Minimal Survival
The base survival roll to “stay alive” is very easy due to the rich resources of the forest environment (there is some danger of disease and predator attacks but those would only come up on critical failure). In general each category (5 points) the very easy roll is beat by allows the character to gather 1 additional day of resources so they can focus on other things on another day, otherwise it takes a day to secure all the resources needed.

Resource Gathering
If a character doesn’t need to make minimal survival rolls on a day they can attempt to gather resources (fishing, harvesting, hunting, mining, and so forth). A character with the proper tools will have an easier time than those using improvised tools (increase difficulty by 5 if improvising). Assuming no other factors it is very easy to gather 1 kilogram of anything abundant in the region (fish, small game, fowl, nuts and berries, tubers and fungi, wood suitable for crafting). Every factor of 5 increases the yield a similar amount.

Selling Resources
A character can usually sell their gathered resources for 1/2 of what the vendors in town sell them for (this is hardly a way to get rich), or they can attempt to craft them into something which might sell for more (cultures covers most art and cooking, a kilo of raw resources prepared may sell for more, but the character needs a venue – hard to peddle a cooked fish on the street but a carved burl might be easy enough to pass off). If the crafting roll was exceptional the character can get a bonus when looking for a buyer (VE: -5, E: 0, M: +5, D: +10, VD: +15, H: +20) pushing product on a buyer is Con/Persuasion (base of Very Easy to sell 1 item per day, increase potential sales by 1 per 5 points). Once a buyer is lined up the character can negotiate, generally a kilogram of well prepared items can be moved for character’s bargain roll in credits (just roll for each kilo and don’t worry about individual items).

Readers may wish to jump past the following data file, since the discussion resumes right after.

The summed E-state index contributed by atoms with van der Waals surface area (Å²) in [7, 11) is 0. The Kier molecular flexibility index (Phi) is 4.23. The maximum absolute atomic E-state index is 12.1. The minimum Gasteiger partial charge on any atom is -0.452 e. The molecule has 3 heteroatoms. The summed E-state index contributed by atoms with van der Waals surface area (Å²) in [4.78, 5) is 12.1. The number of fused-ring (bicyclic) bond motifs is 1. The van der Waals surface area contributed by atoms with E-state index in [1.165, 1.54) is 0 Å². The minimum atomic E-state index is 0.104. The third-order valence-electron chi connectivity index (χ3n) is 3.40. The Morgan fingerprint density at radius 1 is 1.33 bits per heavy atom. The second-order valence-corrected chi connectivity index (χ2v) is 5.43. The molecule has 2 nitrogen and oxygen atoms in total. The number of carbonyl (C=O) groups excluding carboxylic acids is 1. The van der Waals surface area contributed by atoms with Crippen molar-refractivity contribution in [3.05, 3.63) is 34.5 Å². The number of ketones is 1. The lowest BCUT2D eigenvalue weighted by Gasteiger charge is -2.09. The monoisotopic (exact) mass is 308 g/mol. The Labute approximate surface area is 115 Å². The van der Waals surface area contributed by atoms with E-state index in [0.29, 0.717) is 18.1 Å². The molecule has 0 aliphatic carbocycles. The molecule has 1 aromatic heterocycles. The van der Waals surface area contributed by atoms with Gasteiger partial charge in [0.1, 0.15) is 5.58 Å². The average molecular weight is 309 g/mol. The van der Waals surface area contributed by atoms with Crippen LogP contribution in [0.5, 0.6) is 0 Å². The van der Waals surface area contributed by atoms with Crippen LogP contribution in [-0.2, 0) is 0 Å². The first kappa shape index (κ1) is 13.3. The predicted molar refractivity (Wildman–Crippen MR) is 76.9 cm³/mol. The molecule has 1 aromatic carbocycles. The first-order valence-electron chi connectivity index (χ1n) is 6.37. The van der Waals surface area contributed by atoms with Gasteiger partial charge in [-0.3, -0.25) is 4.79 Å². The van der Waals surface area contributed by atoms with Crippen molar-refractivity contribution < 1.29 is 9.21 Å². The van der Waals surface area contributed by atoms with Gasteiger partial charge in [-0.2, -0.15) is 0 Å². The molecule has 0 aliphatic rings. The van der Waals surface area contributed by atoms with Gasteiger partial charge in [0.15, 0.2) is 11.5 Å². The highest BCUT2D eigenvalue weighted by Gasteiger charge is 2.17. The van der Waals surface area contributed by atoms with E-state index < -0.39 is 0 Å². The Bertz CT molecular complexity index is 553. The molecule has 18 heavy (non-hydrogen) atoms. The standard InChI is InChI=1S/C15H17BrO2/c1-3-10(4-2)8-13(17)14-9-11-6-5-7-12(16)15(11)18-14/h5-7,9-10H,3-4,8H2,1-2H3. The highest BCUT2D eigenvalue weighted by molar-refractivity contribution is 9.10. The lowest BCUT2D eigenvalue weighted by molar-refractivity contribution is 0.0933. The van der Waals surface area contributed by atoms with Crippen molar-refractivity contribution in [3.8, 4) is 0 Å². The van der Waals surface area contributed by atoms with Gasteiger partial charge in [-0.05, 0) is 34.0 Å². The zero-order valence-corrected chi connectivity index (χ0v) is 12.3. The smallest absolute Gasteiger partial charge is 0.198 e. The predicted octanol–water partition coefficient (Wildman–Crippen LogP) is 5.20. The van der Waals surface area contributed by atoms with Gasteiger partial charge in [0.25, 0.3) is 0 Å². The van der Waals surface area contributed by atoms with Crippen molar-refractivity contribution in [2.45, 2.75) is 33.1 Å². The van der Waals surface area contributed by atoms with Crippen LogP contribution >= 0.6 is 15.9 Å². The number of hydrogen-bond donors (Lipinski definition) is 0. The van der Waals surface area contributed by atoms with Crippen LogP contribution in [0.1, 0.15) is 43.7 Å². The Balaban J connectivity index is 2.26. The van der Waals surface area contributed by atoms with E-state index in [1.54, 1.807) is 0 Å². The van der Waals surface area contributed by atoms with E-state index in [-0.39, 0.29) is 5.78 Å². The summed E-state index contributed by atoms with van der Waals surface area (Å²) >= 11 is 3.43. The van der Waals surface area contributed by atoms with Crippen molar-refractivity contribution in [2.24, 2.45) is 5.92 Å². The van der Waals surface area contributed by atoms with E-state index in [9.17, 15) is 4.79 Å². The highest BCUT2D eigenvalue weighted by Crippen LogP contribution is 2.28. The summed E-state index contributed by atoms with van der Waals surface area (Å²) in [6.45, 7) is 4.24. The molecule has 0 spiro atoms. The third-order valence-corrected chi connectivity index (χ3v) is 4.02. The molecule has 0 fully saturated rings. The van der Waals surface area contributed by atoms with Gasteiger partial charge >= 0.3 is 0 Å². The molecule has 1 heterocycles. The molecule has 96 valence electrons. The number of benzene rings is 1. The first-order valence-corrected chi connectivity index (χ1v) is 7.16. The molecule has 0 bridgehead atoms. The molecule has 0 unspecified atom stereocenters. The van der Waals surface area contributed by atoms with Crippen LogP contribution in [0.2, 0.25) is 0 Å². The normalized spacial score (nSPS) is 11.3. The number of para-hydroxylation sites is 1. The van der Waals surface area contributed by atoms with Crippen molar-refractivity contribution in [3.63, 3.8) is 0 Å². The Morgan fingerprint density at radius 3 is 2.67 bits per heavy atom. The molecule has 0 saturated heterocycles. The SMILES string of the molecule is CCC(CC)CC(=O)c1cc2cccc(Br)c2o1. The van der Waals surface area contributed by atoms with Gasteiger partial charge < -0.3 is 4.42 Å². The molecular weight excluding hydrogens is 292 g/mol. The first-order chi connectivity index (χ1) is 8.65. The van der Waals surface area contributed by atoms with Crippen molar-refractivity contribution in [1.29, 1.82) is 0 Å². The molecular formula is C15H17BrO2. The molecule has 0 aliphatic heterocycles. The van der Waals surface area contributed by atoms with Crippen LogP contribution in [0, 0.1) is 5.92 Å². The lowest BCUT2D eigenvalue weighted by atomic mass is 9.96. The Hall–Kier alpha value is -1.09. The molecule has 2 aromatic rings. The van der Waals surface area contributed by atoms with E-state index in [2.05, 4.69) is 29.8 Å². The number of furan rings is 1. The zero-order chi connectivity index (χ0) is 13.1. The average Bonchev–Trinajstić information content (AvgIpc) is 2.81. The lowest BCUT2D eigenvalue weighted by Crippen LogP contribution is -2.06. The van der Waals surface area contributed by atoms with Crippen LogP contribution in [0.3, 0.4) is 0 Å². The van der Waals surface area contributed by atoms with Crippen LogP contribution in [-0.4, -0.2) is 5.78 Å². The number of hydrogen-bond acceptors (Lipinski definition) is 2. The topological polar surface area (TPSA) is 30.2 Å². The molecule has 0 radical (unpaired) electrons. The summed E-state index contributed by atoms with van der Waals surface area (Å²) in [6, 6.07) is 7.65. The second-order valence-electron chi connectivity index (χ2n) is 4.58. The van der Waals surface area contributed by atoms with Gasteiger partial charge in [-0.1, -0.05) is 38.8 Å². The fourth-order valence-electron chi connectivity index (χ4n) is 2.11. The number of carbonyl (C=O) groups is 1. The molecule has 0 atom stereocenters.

Begging requires less prep work than selling items, but it’s harder to convince people to give you money just because. A day of begging in P’Za will only wield Persuasion/Con roll in credits.

Street performers are generally considered the same as beggars, but a character with a professional quality instrument (500 Credits) or other performers bag of tricks (stage magic kit or the like) can try to build a crowd with their performing skill (Base difficulty is Easy, if it fails or rolls even treat as begging if beat by 5 or more add another con/persuasion roll per extra 5 points rolled).

Vendor Conditions
The three activities above rely on selling items or persuading passers buy, before the day of work begins the GM can roll for the daily conditions and players may opt to pass up the day if conditions are especially bad (just roll 1d6);
1) Miserable Conditions (-10 from all rolls, on fumble get attacked by 1d6 average people)
2) Poor conditions (-5 from all rolls, on fumble get pelted with mud/feces/rotten fruit)
3-4) Normal conditions
5) Good conditions (treat rolls as 5 points higher, on critical get a free meal also)
6) Great conditions (treat rolls as 10 higher, on critical offered free lodging for the night)

Finding a job is difficult in P’Za, but the characters are exceptional. Hiring is normally done in person and peruasion/con is used to secure a job, negotiation/bargain is used to determine salary, and actual job skills will influence job available (can be bluffed) and job performance.